Tips on being prepared for Social Security changes

AUSTIN (KXAN) — Big changes coming to Social Security will impact millions of retirees.

As of today one in six Americans receive Social Security benefits right now, almost 59 million people in total.

3.8 million Texans currently draw Social Security checks, with more than 92-thousand coming from Austin alone.

We sat down with Mickey Powell of Powell Financial Partners to discuss what’s changing and how you can be prepared.

What’s the biggest difference people need to be aware of?

One of the most significant changes means retired couples will no longer be able to use a strategy that helps them maximize payments, called “file and suspend.” It allows spouses to coordinate benefits, so they can increase the overall amount of money they receive from Social Security. Under the new rule, if a worker suspends their benefit, ALL benefits will be suspended and this applies to spouses, ex-spouses, and children. This takes effect May 1, 2016. The new budget also phases out restricted application, another strategy to maximize benefits.

Experts say the changes are meant to save the government money and close perceived loopholes in Social Security. But it sounds like it could have a financial impact on retirees?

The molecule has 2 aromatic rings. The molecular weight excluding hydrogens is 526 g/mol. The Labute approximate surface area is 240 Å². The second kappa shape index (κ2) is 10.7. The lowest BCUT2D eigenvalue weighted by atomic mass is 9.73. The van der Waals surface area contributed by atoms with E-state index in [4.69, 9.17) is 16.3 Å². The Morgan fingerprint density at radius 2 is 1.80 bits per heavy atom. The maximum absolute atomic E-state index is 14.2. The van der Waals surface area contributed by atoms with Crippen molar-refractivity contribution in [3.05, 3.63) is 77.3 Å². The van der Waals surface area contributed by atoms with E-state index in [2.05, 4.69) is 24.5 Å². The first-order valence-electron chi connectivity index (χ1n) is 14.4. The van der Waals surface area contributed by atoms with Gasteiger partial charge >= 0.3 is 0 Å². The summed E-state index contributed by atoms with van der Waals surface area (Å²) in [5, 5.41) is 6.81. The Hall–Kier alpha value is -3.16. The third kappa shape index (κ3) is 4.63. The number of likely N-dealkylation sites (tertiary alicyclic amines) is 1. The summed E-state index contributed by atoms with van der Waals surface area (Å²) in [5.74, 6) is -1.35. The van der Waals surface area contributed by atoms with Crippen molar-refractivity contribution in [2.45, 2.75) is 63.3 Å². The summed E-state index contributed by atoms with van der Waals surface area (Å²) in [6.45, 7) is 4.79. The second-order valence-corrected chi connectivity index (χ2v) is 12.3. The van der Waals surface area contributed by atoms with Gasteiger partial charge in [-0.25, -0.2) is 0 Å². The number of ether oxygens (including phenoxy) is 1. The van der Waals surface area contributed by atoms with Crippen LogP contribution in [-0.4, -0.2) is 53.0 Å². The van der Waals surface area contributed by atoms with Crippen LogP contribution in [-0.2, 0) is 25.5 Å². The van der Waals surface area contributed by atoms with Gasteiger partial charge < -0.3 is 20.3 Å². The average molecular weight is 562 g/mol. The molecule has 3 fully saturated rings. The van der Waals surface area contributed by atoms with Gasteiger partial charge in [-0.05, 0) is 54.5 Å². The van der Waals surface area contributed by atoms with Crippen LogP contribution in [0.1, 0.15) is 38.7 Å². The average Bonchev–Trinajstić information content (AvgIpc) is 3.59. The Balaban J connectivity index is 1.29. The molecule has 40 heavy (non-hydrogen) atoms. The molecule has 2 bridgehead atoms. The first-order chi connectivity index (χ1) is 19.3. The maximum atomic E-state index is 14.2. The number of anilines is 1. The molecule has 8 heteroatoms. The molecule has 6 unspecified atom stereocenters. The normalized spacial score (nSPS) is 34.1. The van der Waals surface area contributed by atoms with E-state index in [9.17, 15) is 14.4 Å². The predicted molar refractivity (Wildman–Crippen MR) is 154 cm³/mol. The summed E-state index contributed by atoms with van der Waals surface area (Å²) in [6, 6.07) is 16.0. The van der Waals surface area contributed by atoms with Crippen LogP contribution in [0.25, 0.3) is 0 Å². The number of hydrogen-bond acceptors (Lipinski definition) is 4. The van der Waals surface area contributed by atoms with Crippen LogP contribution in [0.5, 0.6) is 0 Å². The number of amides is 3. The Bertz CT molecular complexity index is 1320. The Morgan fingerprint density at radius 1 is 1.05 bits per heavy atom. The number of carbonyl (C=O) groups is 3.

I was planning to use the “file and suspend” strategy myself, and I did the math on what it will cost my family now that option is going away. So people really need to be educated about this.

What can you do if you are nearing retirement age?

For those who are at least 66 or who will turn 66 by April 30, 2016, there is still an opportunity to get in under the old file-and-suspend system. In other words, if you reach your full retirement age before May 1 you won’t miss out on the opportunity as long as you file in time. If you squeak by under the deadline you will be grandfathered in under the old file and suspend rules.

Many aspects of Social Security are staying the same. Is it still valuable to delay benefits?

Every year you wait to claim after you hit full retirement age, your benefit increases by 8% a year up to age 70–this can mean hundreds more per month, which can add up over a lifetime. That aspect of Social Security is not changing. The widow’s benefit is staying the same as well.

My advice is to make sure you have a plan in place to supplement your Social Security check. That’s why having a trusted financial planner is so important. Workers should be putting aside money in IRAs and 401(k)s to help reach their retirement goals. I suggest finding a local financial advisor who can meet with you face to face, get to know your financial goals, and help you make a plan. We have a lot of great resources for anyone with questions at our website, Powell Financial provides commenting to allow for constructive discussion on the stories we cover. In order to comment here, you acknowledge you have read and agreed to our Terms of Service. Users who violate these terms, including use of vulgar language or racial slurs, will be banned. If you see an inappropriate comment, please flag it for our moderators to review.

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